The original Japanese version of Clash of Ninja, the first installment of the Clash of Ninja series, was developed by Eighting and published by D3 Publisher and Tomy, and released on April 11, 2003.[1] On October 27, 2005, both Clash of Ninja and its sequel, Clash of Ninja 2, were confirmed for a 2006 release in North America.[7] The game has a total of ten characters that come from the Land of Waves arc and the start of the Chunin Exam arc of the series.[3] Masato Toyoshima, one of the executives of Eighting, stated that the game was designed to appeal to both casual and hardcore gamers.[3] The only significant difference made by Eighting in the development between the English variant and its Japanese counterpart were the voice-overs, which were done by the English voice actors in the Naruto anime.[3] Toyoshima claimed that the development team was especially "proud that [they] were able to accomplish" creating the cel-shaded graphics that closely matched the scenes in the Naruto anime and manga.[3]


Aggregate scores
Metacritic72 out of 100[9]
Review scores
GamePro4/5 stars[11]
GameSpot6.3 out of 10[2]
GameSpy3/5 stars[12]
GamesRadar+4/5 stars[13]
GameZone6.9 out of 10[14]
IGN7.8 out of 10[4]
Nintendo Power7 out of 10[15]
Nintendo World Report7 out of 10[16]
X-Play2/5 stars[17]

Clash of Ninja has received mixed reactions from several video game publications. GameRankings gave it a score of 67.35%,[8] while Metacritic gave it 72 out of 100.[9] In Japan, Famitsu gave the game a score of 31 out of 40.[18] The game sold well in North America, becoming part of Nintendo's set of Player's Choice games, which lowers the retail price to $19.99 if the game has sold at least 250,000 copies.[19]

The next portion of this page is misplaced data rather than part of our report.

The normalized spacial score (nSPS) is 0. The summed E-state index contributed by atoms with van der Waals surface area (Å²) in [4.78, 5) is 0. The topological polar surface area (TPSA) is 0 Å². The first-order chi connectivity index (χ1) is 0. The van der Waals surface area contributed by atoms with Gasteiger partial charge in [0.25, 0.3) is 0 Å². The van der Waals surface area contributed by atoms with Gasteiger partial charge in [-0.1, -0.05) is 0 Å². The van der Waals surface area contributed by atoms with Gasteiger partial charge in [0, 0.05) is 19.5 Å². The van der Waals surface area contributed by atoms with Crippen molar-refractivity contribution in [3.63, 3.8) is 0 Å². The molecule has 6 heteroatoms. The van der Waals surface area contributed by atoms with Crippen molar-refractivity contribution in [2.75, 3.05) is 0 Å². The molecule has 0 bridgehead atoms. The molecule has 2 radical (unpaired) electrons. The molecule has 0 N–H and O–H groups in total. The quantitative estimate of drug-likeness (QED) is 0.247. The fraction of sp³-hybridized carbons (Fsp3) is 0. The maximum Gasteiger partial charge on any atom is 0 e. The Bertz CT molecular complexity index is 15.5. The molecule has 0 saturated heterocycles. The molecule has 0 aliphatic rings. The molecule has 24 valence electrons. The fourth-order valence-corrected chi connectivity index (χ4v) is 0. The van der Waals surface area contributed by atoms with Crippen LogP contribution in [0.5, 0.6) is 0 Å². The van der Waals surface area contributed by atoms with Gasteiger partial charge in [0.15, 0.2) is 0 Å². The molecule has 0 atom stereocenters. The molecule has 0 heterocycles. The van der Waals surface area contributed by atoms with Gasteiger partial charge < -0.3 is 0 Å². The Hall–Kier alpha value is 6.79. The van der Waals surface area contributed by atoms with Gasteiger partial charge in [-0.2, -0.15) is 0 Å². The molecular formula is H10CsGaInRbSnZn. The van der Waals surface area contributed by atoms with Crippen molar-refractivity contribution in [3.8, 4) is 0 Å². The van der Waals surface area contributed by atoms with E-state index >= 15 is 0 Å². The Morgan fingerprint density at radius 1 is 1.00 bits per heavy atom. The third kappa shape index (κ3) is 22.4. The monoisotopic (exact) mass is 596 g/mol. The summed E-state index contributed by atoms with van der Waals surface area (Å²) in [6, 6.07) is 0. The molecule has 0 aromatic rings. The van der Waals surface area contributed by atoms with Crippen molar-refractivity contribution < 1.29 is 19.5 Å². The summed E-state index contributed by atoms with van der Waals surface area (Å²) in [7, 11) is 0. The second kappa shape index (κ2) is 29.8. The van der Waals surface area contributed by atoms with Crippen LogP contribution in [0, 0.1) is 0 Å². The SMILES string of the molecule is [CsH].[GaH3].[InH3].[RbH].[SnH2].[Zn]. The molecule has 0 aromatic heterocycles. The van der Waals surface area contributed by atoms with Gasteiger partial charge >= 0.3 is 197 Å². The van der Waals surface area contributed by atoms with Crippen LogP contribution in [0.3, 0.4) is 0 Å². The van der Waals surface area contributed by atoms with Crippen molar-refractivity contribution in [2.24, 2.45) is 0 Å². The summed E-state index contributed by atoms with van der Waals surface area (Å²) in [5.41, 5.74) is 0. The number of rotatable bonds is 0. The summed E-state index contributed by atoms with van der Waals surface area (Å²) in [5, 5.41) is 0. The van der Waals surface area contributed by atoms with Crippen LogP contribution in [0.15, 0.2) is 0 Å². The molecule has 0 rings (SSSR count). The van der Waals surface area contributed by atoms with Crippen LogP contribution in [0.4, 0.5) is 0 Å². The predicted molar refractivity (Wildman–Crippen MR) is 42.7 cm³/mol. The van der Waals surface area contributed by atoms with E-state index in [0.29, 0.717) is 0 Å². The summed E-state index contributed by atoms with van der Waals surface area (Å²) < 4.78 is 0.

The gameplay present in the game was subject to mixed opinions amongst critics. IGN lauded the game's battle system as "very balanced, amazingly quick, and still a lot of fun,"[4] but accepted that the battle designs were "a bit basic."[4] GameSpot provided a more negative review, deriding the game's different modes as "seriously boring and predictable,"[2] as well as criticizing the lack of significant differences in the playing style of the game's characters.[2] GameSpot characterized the voice acting as having "some of the worst stereotypes of anime voice acting,"[2] and noted the lack of unlockable items and other incentives to continue play.[2] G4's X-Play gave Clash of Ninja two out of five stars, lambasting the fighting engine as "one of the laziest, most oversimplified engines ever seen in a 3D fighting game,"[17] and "ridiculously basic."[17] X-Play also criticized the lack of a significant plot in the story mode and the lack of use of cutscenes or unlockable items.[17] GameSpy commented on this, noting that "considering the charm of the source material, [the game] is really a disappointment".[12]